Moses’s father-in-law; which words are ambiguous, but seem to belong to Raguel, or Reuel, not to Hobab, though others are of another mind.

Verse 30

So he might truly and sincerely say, though after this speech he was overcome by the entreaties and persuasions of Moses. Or he did go and settle his affairs, and afterwards return; for we find his posterity settled among the Israelites. See Judges 1:16; Judges 4:11,Judges 4:18, &c.

Verse 31

To direct and guide us; for though the cloud determined them to a general place, yet many particulars might be uncertain and unknown to Moses, wherein Hobab, having long lived in those parts, might be able to advise him, as concerning the conveniences of water for their cattle, concerning the safety or danger of the several parts by reason of serpents or wild beasts, or enemies, in the parts adjoining to them, that so they might guard themselves better against them. Or this to be understood of his directing them not so much in their way, as about great and difficult matters, wherein the counsel he had from God did not exclude the advice of men, as we see in Hobab’s father Jethro, Exodus 18:0. And it is probable this was the wise son of a wise father.

Verse 33

Three days’ journey, with continued journeys, only it seems most probable that the cloud made little pauses, that they might have time for sleep and necessary refreshments, which their natures required. And thus all writers, when they relate the continued journeys of persons for many days together, are to be understood with this exception.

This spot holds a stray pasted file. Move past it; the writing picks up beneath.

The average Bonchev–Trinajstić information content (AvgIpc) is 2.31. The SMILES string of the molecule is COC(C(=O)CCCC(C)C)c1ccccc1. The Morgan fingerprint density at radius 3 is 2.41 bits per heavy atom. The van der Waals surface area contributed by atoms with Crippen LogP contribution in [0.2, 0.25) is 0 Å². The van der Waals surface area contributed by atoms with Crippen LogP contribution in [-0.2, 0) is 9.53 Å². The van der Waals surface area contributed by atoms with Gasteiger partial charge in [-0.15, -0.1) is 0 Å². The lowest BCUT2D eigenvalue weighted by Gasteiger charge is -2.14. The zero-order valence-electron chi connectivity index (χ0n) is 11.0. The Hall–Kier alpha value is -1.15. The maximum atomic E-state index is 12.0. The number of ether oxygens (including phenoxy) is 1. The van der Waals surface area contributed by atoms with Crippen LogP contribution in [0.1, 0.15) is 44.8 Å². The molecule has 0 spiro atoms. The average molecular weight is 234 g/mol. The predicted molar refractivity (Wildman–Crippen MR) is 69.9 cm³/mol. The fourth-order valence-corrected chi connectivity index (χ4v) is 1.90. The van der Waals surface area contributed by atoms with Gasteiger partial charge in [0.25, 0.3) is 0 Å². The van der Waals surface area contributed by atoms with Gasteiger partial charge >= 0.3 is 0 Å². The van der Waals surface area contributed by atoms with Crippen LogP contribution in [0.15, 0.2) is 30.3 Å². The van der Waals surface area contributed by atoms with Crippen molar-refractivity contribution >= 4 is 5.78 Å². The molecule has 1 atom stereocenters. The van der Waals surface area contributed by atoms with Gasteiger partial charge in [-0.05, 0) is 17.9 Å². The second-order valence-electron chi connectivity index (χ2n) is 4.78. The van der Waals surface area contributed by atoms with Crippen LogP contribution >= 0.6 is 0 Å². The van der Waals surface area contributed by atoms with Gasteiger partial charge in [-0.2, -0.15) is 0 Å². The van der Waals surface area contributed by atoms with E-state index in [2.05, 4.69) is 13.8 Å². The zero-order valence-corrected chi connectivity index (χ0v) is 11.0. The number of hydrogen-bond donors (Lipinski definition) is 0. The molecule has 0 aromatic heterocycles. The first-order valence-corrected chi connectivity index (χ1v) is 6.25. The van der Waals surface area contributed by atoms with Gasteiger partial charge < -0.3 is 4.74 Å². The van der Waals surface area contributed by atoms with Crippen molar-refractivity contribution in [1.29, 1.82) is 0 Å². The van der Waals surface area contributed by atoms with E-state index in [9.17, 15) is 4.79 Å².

Before them; not so much in place, say some, for so it went in the midst, or at least after the first camp, as may seem from Numbers 10:21, as in office and authority, as a general who is said to go before or lead his army, though he do not go in the very first place. But others more probably think that the ark, which indeed is not mentioned Numbers 10:21, albeit in their stations it was in the middle, where also the cloud was, yet in their marches it went before them, as also the cloud did, and so the cloud was constantly over the ark, whether it stood or went; and therefore the ark is said to go before and direct them, not as if the ark could be seen of all the camps, which being carried only upon men’s shoulders was impossible, but because the cloud, which always attended upon the ark, and did together with the ark constitute in a manner one sign of God’s presence, did lead and direct them.

To search out a resting-place, where they might safely and commodiously rest. But this is a metaphorical expression for discovering to them; for otherwise the ark could not. search, and God, who knew all places and things, heeded not to search.

Verse 34

And by night too, as was expressed before. So we must learn to compare places of Scripture, and to supply the defects of one out of another, as we do in all authors.

Verse 36

Or, give rest, i.e. a safe and quiet place, from enemies and dangers.

Bibliographical Information
Poole, Matthew, "Commentary on Numbers 10". Poole's English Annotations on the Holy Bible. https://www.studylight.org/commentaries/eng/mpc/numbers-10.html. 1685.